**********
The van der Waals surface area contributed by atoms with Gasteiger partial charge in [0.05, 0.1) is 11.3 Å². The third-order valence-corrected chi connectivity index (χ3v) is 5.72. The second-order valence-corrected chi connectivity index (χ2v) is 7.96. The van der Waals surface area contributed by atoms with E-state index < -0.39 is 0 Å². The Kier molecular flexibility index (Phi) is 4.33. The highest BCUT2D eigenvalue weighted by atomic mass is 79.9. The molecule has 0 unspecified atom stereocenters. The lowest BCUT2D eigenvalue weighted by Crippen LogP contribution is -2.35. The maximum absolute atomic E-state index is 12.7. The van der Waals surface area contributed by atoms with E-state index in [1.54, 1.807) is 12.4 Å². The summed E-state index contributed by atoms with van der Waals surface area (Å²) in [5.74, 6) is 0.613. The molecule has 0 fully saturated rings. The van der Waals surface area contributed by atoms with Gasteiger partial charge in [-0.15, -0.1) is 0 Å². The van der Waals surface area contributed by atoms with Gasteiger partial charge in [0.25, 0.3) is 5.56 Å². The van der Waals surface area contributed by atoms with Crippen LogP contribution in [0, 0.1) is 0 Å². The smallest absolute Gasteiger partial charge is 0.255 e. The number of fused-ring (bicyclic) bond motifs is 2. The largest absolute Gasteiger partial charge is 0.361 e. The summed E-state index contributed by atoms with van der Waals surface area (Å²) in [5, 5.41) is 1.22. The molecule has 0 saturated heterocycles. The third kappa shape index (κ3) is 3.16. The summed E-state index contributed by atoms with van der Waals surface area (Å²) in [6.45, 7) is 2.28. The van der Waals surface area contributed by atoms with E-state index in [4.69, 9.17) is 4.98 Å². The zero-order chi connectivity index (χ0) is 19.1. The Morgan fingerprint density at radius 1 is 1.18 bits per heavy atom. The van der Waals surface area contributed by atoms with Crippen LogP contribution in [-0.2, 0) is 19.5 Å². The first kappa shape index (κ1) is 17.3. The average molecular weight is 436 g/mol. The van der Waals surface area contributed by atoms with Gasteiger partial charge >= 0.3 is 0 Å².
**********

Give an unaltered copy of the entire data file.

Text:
The van der Waals surface area contributed by atoms with Gasteiger partial charge in [0.05, 0.1) is 11.3 Å². The third-order valence-corrected chi connectivity index (χ3v) is 5.72. The second-order valence-corrected chi connectivity index (χ2v) is 7.96. The van der Waals surface area contributed by atoms with E-state index < -0.39 is 0 Å². The Kier molecular flexibility index (Phi) is 4.33. The highest BCUT2D eigenvalue weighted by atomic mass is 79.9. The molecule has 0 unspecified atom stereocenters. The lowest BCUT2D eigenvalue weighted by Crippen LogP contribution is -2.35. The maximum absolute atomic E-state index is 12.7. The van der Waals surface area contributed by atoms with E-state index in [1.54, 1.807) is 12.4 Å². The summed E-state index contributed by atoms with van der Waals surface area (Å²) in [5.74, 6) is 0.613. The molecule has 0 fully saturated rings. The van der Waals surface area contributed by atoms with Gasteiger partial charge in [-0.15, -0.1) is 0 Å². The van der Waals surface area contributed by atoms with Gasteiger partial charge in [0.25, 0.3) is 5.56 Å². The van der Waals surface area contributed by atoms with Crippen LogP contribution in [0, 0.1) is 0 Å². The smallest absolute Gasteiger partial charge is 0.255 e. The number of fused-ring (bicyclic) bond motifs is 2. The largest absolute Gasteiger partial charge is 0.361 e. The summed E-state index contributed by atoms with van der Waals surface area (Å²) in [5, 5.41) is 1.22. The molecule has 0 saturated heterocycles. The third kappa shape index (κ3) is 3.16. The summed E-state index contributed by atoms with van der Waals surface area (Å²) in [6.45, 7) is 2.28. The van der Waals surface area contributed by atoms with E-state index in [4.69, 9.17) is 4.98 Å². The zero-order chi connectivity index (χ0) is 19.1. The Morgan fingerprint density at radius 1 is 1.18 bits per heavy atom. The van der Waals surface area contributed by atoms with Crippen LogP contribution in [-0.2, 0) is 19.5 Å². The first kappa shape index (κ1) is 17.3. The average molecular weight is 436 g/mol. The van der Waals surface area contributed by atoms with Gasteiger partial charge >= 0.3 is 0 Å².